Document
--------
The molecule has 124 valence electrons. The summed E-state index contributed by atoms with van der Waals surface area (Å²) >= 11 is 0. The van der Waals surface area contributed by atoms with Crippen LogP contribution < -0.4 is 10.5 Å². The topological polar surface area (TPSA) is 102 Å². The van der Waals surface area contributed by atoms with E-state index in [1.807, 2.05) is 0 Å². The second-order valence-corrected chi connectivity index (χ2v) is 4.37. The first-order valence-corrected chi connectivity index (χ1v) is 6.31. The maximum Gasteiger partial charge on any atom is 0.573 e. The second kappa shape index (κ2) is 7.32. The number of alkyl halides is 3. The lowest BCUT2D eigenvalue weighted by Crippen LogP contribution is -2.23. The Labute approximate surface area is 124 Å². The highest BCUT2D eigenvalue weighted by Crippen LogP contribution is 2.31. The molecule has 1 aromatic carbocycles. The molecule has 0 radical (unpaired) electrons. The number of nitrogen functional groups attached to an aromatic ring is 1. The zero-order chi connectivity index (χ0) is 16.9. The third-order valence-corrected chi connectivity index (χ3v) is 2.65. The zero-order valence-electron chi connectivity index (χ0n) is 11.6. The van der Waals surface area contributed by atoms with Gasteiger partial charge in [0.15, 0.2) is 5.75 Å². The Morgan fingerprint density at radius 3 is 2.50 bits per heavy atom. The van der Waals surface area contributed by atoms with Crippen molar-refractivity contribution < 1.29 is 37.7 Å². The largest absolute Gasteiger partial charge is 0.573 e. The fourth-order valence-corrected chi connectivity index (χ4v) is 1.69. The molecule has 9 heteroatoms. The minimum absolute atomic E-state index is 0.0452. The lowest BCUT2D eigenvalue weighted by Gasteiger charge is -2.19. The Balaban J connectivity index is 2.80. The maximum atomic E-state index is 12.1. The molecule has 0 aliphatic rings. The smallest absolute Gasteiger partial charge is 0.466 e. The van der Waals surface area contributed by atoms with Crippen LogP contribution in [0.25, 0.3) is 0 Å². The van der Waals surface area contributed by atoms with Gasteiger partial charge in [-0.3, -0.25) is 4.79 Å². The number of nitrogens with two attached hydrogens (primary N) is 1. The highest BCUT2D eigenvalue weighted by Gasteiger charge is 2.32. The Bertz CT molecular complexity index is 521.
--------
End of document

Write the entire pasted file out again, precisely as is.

The molecule has 124 valence electrons. The summed E-state index contributed by atoms with van der Waals surface area (Å²) >= 11 is 0. The van der Waals surface area contributed by atoms with Crippen LogP contribution < -0.4 is 10.5 Å². The topological polar surface area (TPSA) is 102 Å². The van der Waals surface area contributed by atoms with E-state index in [1.807, 2.05) is 0 Å². The second-order valence-corrected chi connectivity index (χ2v) is 4.37. The first-order valence-corrected chi connectivity index (χ1v) is 6.31. The maximum Gasteiger partial charge on any atom is 0.573 e. The second kappa shape index (κ2) is 7.32. The number of alkyl halides is 3. The lowest BCUT2D eigenvalue weighted by Crippen LogP contribution is -2.23. The Labute approximate surface area is 124 Å². The highest BCUT2D eigenvalue weighted by Crippen LogP contribution is 2.31. The molecule has 1 aromatic carbocycles. The molecule has 0 radical (unpaired) electrons. The number of nitrogen functional groups attached to an aromatic ring is 1. The zero-order chi connectivity index (χ0) is 16.9. The third-order valence-corrected chi connectivity index (χ3v) is 2.65. The zero-order valence-electron chi connectivity index (χ0n) is 11.6. The van der Waals surface area contributed by atoms with Gasteiger partial charge in [0.15, 0.2) is 5.75 Å². The Morgan fingerprint density at radius 3 is 2.50 bits per heavy atom. The van der Waals surface area contributed by atoms with Crippen molar-refractivity contribution < 1.29 is 37.7 Å². The largest absolute Gasteiger partial charge is 0.573 e. The fourth-order valence-corrected chi connectivity index (χ4v) is 1.69. The molecule has 9 heteroatoms. The minimum absolute atomic E-state index is 0.0452. The lowest BCUT2D eigenvalue weighted by Gasteiger charge is -2.19. The Balaban J connectivity index is 2.80. The maximum atomic E-state index is 12.1. The molecule has 0 aliphatic rings. The smallest absolute Gasteiger partial charge is 0.466 e. The van der Waals surface area contributed by atoms with Crippen LogP contribution in [0.25, 0.3) is 0 Å². The van der Waals surface area contributed by atoms with Gasteiger partial charge in [-0.3, -0.25) is 4.79 Å². The number of nitrogens with two attached hydrogens (primary N) is 1. The highest BCUT2D eigenvalue weighted by Gasteiger charge is 2.32. The Bertz CT molecular complexity index is 521.